System Leadership Workshop March 07 125920


Published on

Published in: Education, Business
  • Be the first to comment

System Leadership Workshop March 07 125920

  1. 1. <ul><li>From School Improvement to System transformation </li></ul>
  2. 2. The key components to school improvement
  3. 3. <ul><li>Key elements: </li></ul><ul><li>Developing a narrative for sustained improvement </li></ul><ul><li>Organising the key improvement activities and ensuring consistent implementation </li></ul><ul><li>Putting professional learning at the heart of the process </li></ul><ul><li>Changing the school’s culture , ethos and expectations </li></ul>The Journey to Improvement : Strategic practices
  4. 4. Turnaround Schools – Emerging Themes <ul><li>To sustain improvement, the capability developed for system leadership is: </li></ul><ul><li>The ability to determine the capacity needed to undertake improvement activities </li></ul><ul><li>An understanding of the regularities needed to sustain improvement in a school </li></ul><ul><li>To identify and transfer best practice internally, with the potential to work externally </li></ul><ul><li>The creation of an ethos of high expectations </li></ul><ul><li>To work and negotiate with a range of stakeholders and other schools </li></ul>
  5. 5. Session 1 Professor David Hopkins System Leadership and System Reform
  6. 6. Being Bold: a Social Democratic education settlement <ul><li>A vision of educational purpose and practice based on the ambition of full and democratic citizenship for all. </li></ul><ul><li>A commitment to teaching as a thinking and developing profession, with power devolved and accountability accepted. </li></ul><ul><li>A strategy to equalise life chances by tilting against inequality, with innovation and collaboration to improve standards. </li></ul><ul><li>Sufficient funding, devolved to school level & allocated to need. </li></ul><ul><li>An understanding that culture matters as well as structure, and the dominant culture needs to support educational advance. </li></ul>
  7. 7. ‘Every School a Great School’ as an expression of moral purpose <ul><li>What parents want is for their local school to be a great school. </li></ul><ul><li>(National Association of School Governors; Education and Skills Select Committee 2004). </li></ul><ul><li>Test of resolve: </li></ul><ul><ul><li>An educational system that enables every individual to achieve their potential and enhance their learning skills; </li></ul></ul><ul><ul><li>a stress on moral purpose and social justice in order to equalise life chances ; </li></ul></ul><ul><ul><li>enhance teaching quality rather than structural change; </li></ul></ul><ul><ul><li>commitment to sustained, systemic change since a focus on individual school improvement distorts social equity. </li></ul></ul>
  8. 8. The Education and Inspections Bill 2006 wanted to address the challenges through: <ul><li>A new school system of independent state schools </li></ul><ul><li>Improved choice and access for all students & parents </li></ul><ul><li>Stronger measures to tackle failure and underperformance </li></ul><ul><li>Developing the leaders of our most challenging schools </li></ul><ul><li>A new role for local authorities </li></ul>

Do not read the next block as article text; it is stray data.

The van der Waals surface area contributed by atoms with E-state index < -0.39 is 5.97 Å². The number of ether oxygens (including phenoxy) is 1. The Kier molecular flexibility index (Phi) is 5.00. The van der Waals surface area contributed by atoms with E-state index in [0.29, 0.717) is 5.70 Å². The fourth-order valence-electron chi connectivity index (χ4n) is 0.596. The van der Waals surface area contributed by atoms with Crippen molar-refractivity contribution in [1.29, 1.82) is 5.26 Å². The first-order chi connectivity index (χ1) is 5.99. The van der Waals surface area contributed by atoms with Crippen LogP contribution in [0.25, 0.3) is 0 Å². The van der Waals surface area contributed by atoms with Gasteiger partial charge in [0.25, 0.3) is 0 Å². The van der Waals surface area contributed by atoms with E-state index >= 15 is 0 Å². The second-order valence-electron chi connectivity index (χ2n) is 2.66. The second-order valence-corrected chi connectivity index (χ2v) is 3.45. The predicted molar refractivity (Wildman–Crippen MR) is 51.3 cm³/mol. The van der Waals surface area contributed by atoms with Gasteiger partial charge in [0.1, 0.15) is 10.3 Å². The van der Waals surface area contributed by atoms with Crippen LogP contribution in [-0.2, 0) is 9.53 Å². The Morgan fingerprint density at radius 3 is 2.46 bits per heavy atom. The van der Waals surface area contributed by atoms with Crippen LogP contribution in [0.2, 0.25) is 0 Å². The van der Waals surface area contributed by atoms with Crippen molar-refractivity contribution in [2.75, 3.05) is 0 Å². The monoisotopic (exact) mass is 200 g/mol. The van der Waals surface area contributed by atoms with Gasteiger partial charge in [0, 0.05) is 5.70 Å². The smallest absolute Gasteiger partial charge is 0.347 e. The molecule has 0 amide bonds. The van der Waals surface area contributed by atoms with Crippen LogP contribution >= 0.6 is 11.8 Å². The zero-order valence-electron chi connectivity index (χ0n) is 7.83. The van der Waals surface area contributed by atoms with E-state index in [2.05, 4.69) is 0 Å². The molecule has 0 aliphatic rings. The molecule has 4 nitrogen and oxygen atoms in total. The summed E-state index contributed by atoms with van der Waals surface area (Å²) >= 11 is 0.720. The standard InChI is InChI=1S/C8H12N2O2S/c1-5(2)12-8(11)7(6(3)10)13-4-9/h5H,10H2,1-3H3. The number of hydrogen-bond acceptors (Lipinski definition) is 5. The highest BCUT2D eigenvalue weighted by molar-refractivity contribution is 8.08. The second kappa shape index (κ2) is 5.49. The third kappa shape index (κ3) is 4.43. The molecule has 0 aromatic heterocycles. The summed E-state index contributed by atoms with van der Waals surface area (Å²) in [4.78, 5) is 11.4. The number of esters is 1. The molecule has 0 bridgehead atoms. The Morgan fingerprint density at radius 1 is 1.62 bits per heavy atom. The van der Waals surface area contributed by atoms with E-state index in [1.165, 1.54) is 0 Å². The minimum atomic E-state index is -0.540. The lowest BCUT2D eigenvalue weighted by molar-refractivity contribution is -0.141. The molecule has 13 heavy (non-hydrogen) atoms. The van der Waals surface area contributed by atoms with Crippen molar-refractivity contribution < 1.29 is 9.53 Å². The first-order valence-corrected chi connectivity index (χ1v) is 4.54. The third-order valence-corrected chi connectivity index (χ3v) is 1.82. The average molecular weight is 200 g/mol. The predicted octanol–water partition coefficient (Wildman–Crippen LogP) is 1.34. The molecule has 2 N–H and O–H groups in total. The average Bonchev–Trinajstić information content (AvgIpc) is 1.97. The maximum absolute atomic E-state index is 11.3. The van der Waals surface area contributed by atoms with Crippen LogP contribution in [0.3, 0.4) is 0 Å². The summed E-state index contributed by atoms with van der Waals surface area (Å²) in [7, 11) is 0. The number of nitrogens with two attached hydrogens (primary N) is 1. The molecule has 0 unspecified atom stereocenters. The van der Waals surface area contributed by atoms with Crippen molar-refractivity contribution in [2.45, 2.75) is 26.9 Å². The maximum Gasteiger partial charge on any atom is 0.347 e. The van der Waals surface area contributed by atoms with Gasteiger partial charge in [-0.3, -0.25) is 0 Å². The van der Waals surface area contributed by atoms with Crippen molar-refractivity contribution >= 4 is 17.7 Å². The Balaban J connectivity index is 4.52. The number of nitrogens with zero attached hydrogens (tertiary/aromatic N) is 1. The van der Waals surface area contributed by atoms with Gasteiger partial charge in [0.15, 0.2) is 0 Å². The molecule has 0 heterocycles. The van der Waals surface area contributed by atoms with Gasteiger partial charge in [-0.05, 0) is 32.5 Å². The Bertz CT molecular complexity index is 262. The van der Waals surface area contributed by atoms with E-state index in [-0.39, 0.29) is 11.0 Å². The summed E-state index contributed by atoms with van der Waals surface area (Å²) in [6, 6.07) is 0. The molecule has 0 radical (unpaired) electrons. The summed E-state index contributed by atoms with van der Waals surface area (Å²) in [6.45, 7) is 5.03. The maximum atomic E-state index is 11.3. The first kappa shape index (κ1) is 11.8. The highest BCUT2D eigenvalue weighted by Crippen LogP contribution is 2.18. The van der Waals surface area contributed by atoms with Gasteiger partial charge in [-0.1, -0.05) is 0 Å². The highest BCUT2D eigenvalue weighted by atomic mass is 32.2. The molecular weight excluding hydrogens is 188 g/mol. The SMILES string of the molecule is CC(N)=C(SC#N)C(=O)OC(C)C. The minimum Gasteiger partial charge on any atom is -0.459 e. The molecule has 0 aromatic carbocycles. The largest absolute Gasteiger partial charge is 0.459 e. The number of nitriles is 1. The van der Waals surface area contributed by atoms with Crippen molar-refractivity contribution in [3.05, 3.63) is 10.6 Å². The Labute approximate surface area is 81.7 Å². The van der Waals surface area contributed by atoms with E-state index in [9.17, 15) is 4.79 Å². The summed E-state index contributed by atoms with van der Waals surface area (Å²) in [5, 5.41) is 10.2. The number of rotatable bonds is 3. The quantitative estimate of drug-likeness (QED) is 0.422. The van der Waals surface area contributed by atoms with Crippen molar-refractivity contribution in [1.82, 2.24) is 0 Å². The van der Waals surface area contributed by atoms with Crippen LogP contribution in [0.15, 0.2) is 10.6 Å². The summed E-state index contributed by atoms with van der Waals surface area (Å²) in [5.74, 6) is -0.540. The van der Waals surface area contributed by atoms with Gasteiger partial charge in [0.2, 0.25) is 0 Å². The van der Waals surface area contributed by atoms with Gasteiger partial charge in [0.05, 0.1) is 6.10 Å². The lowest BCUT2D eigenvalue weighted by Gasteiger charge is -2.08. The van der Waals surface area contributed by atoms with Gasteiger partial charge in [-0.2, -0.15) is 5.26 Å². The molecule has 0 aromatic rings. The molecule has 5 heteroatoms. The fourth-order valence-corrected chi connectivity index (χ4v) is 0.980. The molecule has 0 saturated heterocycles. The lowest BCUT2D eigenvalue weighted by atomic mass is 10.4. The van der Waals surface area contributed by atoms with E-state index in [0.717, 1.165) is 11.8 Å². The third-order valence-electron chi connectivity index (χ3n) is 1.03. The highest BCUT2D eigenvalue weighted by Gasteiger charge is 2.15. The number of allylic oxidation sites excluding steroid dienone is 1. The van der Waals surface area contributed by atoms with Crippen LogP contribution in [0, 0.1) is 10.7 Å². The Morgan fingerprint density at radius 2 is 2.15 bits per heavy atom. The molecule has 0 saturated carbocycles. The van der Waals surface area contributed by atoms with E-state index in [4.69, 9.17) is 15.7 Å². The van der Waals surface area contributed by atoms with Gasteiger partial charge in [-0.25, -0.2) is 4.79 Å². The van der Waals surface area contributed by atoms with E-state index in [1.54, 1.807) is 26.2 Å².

9. 9. <ul><li>… ‘ Independence’ will increase competition, reduce collaboration and lead to systemic fragmentation. </li></ul><ul><li>But while probable (if we are laissez faire) it is not inevitable </li></ul><ul><li>Independence for schools must mean independence from interference, not from each other. </li></ul><ul><li>‘ System Leadership’ can be the catalyst for schools to work together to improve each other and to lead reform for social justice. </li></ul>A Common Critique…
  10. 10. The Key Question <ul><li>If System Leadership is to be the catalyst, and Social Justice the goal… </li></ul><ul><li>… the 64k dollar question (but one the White Paper seems not ask) is how do we get there ? </li></ul><ul><li>My argument today is that we must both: </li></ul><ul><ul><li>Rebalance the system towards schools leading reform; </li></ul></ul><ul><ul><li>Develop System leaders, and face up to the real challenges of doing so. </li></ul></ul>
  11. 11. Towards system wide sustainable reform Every School a Great School National Prescription Schools Leading Reform Building Capacity Prescription Professionalism System Leadership
  12. 12. Four key drivers to raise achievement and build capacity for the next stage of reform <ul><li>Personalising Learning </li></ul><ul><li>Professionalising Teaching </li></ul><ul><li>Building Intelligent Accountability </li></ul><ul><li>Networking and Collaboration </li></ul>
  13. 13. Networks & Collaboration Personalised Learning Professional Teaching SYSTEM LEADERSHIP Intelligent Accountability Leading Success-ful Internal variation Underperforming Low attaining Below floor target 4 drivers mould to context through system leadership
  14. 14. Networking and Segmentation: Highly Differentiated Improvement Strategies Below floor target Low attaining schools Underperforming schools Succeeding schools with internal variations Succeeding, self-improving schools Leading Schools Type of School - Intensive Support Programme - New provider: e.g. Academy. - Formal support in Federation structure - Consultancy in core subjects and best practice - Linked school support for underperforming depts. - Underperforming pupil programmes, e.g. catch-up. - Consistency interventions: such as AfL. - Subject specialist support to particular depts. - Regular local networking for school leaders - Between school curriculum development - Become leading practitioners - Formal federation with lower-performing schools Key strategies – responsive to context and need
  15. 15. Leadership as Adaptive Work Technical Solutions Adaptive Work Technical problems can be solved through applying existing know how - adaptive challenges create a gap between a desired state and reality that cannot be closed using existing approaches alone System Leadership
  16. 16. The Nature of Adaptive Work <ul><li>An adaptive challenge is a problem situation for which solutions lie outside current ways of operating. </li></ul><ul><li>Adaptive challenges demand learning, because ‘people are the problem’ and progress requires new ways of thinking & operating. </li></ul><ul><li>Mobilising people to meet adaptive challenges, then, is at the heart of leadership practice. </li></ul><ul><li>Ultimately, adaptive work requires us to reflect on the moral purpose by which we seek to thrive and demands diagnostic enquiry into the realities we face that threaten the realisation of those purposes. </li></ul><ul><li>From Ron Heifetz – ‘Adaptive Work’ (in Bentley and Wilsdon 2003) </li></ul>